Remembering previous forced relocations to accommodate wireless carrier interests, several city and county entities are urging the FCC to keep the interests of public safety in mind as they consider rule changes to the 6 GHz band—and they have an ally in AT&T.
Several counties, along with the Government Wireless Technology & Communications Association (GWTCA), jointly filed comments saying they’re “adamantly opposed” to any “sharing” of the 6 GHz band in which their microwave links exist. The counties included Los Angeles County, California; the City and County of Denver, Colorado; the City of Kansas City, Missouri; and Ozaukee County, Wisconsin.
“The Joint Commenters have already been through two forced relocations to accommodate such carrier interests, including the 800 MHz reband and the 2 GHz relocation to create PCS spectrum,” the group said. “However, at a certain point the needs of public safety must take precedence.”
Public safety agencies know all too well the interference problems that erupted due to Nextel Communications’ operations at 800 MHz adjacent to public safety licensees and the years it took to get settled. “Interference from mobile devices is notoriously difficult to locate for mitigation,” the joint filers said. “Increasing the opportunities for mobile interference within the band is an unnecessarily high risk.”
Indeed, 800 MHz post-rebanding interference mitigation cost the City of Oakland more than a half million dollars, they noted, and Oakland is not alone in encountering such interference, post-rebanding.
In a separate filing (PDF), AT&T, which is the network provider for FirstNet, the nation’s first broadband network dedicated to public safety, said it also believes the 6 GHz microwave bands are not suitable candidates for either shared mobile use or for relocation—“these bands are densely populated and serve societally beneficial requirements that cannot technically be satisfied using other microwave bands or alternative transmission technologies.”
Of course, AT&T has its own reasons for arguing that the 6 GHz bands—specifically, 5.925-6.425 GHz and 6.425-7.125 GHz—are not good candidates for sharing or relocation. AT&T alone holds 8,138 licenses supporting backhaul for its wireless network and main telecom links for its landline network.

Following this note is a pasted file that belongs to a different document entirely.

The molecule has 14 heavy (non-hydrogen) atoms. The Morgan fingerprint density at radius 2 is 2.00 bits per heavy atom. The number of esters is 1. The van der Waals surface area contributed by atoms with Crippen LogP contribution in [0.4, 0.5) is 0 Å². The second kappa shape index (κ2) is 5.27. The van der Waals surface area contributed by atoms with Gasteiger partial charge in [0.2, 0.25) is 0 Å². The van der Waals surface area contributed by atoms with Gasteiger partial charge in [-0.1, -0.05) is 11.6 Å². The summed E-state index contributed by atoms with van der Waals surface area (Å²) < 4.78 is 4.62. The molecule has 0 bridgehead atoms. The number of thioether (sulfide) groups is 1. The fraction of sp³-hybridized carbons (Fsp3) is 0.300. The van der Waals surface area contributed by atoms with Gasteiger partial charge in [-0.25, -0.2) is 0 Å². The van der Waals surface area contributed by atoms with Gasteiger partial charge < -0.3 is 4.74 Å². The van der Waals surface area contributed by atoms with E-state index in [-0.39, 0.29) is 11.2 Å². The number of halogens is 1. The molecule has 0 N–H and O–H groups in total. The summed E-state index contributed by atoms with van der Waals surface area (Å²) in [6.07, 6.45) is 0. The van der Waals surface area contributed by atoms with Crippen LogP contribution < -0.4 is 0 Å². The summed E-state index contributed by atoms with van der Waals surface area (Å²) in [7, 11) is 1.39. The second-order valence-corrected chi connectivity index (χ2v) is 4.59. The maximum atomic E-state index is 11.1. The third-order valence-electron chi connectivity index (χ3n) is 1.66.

AT&T says 6 GHz is a rapidly deployable option for circuits where fiber optic transmission is not available, and in many cases, 6 GHz microwave can reach locations fiber cannot—or where fiber cannot reach under reasonable financial constraints, such as mountain tops.
In addition, the 6 GHz Band is the last significant band allocated for commercial microwave use that is relatively unaffected by rain fade—a phenomenon that is typically viewed to begin at about 10 GHz.
“Microwave links in this band are usually engineered with ‘five nines’ of availability—uptimes that are 99.999%, or outages on the order of approximately 30 seconds per month,” the filing stated. “The added fade resulting from atmospheric weather conditions prevailing above 10 GHz would be unlikely to allow engineering of links of similar length with this class of availability.”
Plus, 6 GHz microwave is not susceptible, like fiber, to cable cuts, which makes it a uniquely important asset for critical communications on a standalone basis or as a backup to fiber—and many of these links backhaul traffic from cell sites and therefore are integral to the proper functioning of the nation’s 911 system, AT&T said.
While 6 GHz antennas are not immune to disaster, 6 GHz systems typically are also some of the fastest systems to be brought back on-line in any post-disaster restoration effort.
The counties' opinions on the 6 GHz band are just a sample of the comments the FCC is reviewing on mid-band spectrum. Comments were due Oct. 2 in the FCC’s inquiry, which primarily examines but is not limited to three specific bands: 3.7-4.2 GHz; 5.925-6.425 GHz; and 6.425-7.125 GHz. Reply comments are due Nov. 1.